So, a few weeks before, I attempted one of my longer runs at that pace to see what would happen. My logic was, if I really screw this up, better now when I can call my husband to come pick me up rather than in the middle of the race where I have to suck it up and finish anyways. To my surprise, I not only held a 9:00 pace, but was able to drop to 8:45 for the last two miles!

Half Marathon Day!

From the last training run at 9:00, I reasoned that starting at a 9:00 pace would be aggressive, but good. About 30 seconds into the half marathon, I realized I was surrounded by way too many people who had congregated around the 9:00 pacer.

So, I bumped up the pace. In my head, 8:45 seemed a bit more of a stretch, but being miserable sounded better than trying to avoid bumping into people. After picking up the pace for a couple miles, I was feeling really good. I could see the 8:32 pacer in the distance, so I made it a goal to catch them over the next two miles.

Once I caught them, I slowed down. I ran around an 8:20 pace to catch them and dropping back to 8:32 was causing me more energy than continuing at 8:20. After another mile of attempting to run around 8:32 and having a hard time adjusting, I bumped back up to 8:20.


At this point, I figured I was probably going to crash and burn around mile 9, so why not really crash and burn? Worst case scenario I’m terribly miserable and best case scenario I finish with an awesome time.

Turns out, it was a best case scenario. Not only was I able to hold a 8:20 pace, but I progressively dropped my time over the last half of the race (don’t ask me how I did that, I think I blacked out that part). My last mile time was 8:04! I ended up finishing with a time I was quite proud of at 1:48:48.64 (8:15 average pace).

Half marathon

Reflections on Picking a Race Pace

Despite it being successful, I don’t recommend the strategy of “see how fast you can run and hope you can hold the pace.” Looking back, I wish I would have done more tempo work while looking at a fitness tracker so I knew what different paces felt like. Ironically, if I would have completed the anaerobic threshold days I put on the training program, this would have taken care of itself.

Based on how the anaerobic threshold days felt, I would have picked a pace that was challenging but sustainable. I would have started at that pace, held it, and started dropping my pace a little past halfway if I felt up to the challenge. That is a lesson I will take moving forward should I choose to do a marathon next year.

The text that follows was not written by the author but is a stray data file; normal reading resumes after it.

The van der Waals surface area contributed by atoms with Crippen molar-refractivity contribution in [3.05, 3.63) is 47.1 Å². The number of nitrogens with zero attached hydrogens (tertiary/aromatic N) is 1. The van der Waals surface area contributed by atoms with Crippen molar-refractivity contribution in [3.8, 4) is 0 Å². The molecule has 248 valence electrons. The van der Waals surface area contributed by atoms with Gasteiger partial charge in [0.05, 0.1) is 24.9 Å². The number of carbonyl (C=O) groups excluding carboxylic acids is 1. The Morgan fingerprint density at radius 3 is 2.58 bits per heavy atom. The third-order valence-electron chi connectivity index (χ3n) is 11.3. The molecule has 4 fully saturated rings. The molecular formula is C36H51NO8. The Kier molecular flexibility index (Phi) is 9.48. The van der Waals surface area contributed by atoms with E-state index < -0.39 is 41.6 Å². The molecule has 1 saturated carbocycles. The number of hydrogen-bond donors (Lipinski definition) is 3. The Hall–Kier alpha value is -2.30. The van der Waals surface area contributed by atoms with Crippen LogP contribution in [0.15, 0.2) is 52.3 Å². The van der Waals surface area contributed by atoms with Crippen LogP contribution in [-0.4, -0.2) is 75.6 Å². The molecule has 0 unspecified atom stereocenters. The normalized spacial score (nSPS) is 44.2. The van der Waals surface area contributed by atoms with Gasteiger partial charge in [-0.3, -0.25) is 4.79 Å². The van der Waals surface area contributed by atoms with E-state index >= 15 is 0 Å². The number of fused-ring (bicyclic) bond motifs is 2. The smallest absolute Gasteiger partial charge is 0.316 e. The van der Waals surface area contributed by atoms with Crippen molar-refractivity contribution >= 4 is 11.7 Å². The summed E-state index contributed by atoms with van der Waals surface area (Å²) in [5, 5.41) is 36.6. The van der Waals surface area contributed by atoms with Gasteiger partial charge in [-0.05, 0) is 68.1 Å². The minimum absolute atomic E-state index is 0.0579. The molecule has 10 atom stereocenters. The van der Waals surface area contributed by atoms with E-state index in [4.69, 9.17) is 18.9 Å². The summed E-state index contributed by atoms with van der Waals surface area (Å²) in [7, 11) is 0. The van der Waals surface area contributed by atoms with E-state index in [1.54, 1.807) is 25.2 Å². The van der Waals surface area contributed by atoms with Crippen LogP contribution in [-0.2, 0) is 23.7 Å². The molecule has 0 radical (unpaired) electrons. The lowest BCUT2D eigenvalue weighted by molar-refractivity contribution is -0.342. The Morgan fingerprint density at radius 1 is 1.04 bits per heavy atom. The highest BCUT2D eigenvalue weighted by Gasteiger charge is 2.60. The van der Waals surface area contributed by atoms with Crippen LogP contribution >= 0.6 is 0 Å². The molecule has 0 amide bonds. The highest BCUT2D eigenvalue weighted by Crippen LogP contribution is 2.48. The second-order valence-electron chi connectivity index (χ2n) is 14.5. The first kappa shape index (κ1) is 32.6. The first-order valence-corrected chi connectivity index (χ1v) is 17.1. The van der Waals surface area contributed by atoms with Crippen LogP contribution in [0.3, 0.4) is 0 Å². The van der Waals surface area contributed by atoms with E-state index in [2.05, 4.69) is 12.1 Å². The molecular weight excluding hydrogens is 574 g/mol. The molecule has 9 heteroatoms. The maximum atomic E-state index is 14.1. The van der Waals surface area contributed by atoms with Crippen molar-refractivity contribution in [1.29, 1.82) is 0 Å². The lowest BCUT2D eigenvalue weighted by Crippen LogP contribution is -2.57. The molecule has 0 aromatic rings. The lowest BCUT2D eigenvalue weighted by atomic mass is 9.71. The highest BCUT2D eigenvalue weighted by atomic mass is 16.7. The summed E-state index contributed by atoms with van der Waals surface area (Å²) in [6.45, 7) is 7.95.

Spoiler alert: I did decide to do a marathon the following year. You can read about what I did to prepare for the marathon here.

Things People Don’t Tell You About Half Marathon Training

There were a lot of small things I learned on the way that I didn’t expect. Most of these aren’t serious (which is why I’m saving it for last), but if you’ve run a half marathon (or longer), you’ll get what I’m talking about.

  • Planning your long runs so you can still throw back a few drinks can be a colossal pain
  • Weather forecasters lie
  • Choosing which flavor of energy gel you use is a big deal
  • Somehow running for 2 hours actually feels relaxing
  • You can buy a belt to put all your stuff in while you’re running
  • I now have a desire to run a marathon, which is something I was positive I would never want to do

Wrapping Things Up

This half marathon was quite the journey. Spending about four months training for one day seems like a long time, but it was definitely worth it. Not only did I learn a lot throughout the process and now feel as though I have a better understanding of runners, but I had a lot of fun! There’s something incredibly relaxing – almost meditation-like – about the motion of running. Or maybe, as my husband likes to say, I’ve just developed an addiction and am a bit crazy.

One last tidbit – these race photos are from my second half marathon, which I completed 3 weeks after my first half marathon. I don’t have many photos (besides the post-race photo) from the first one!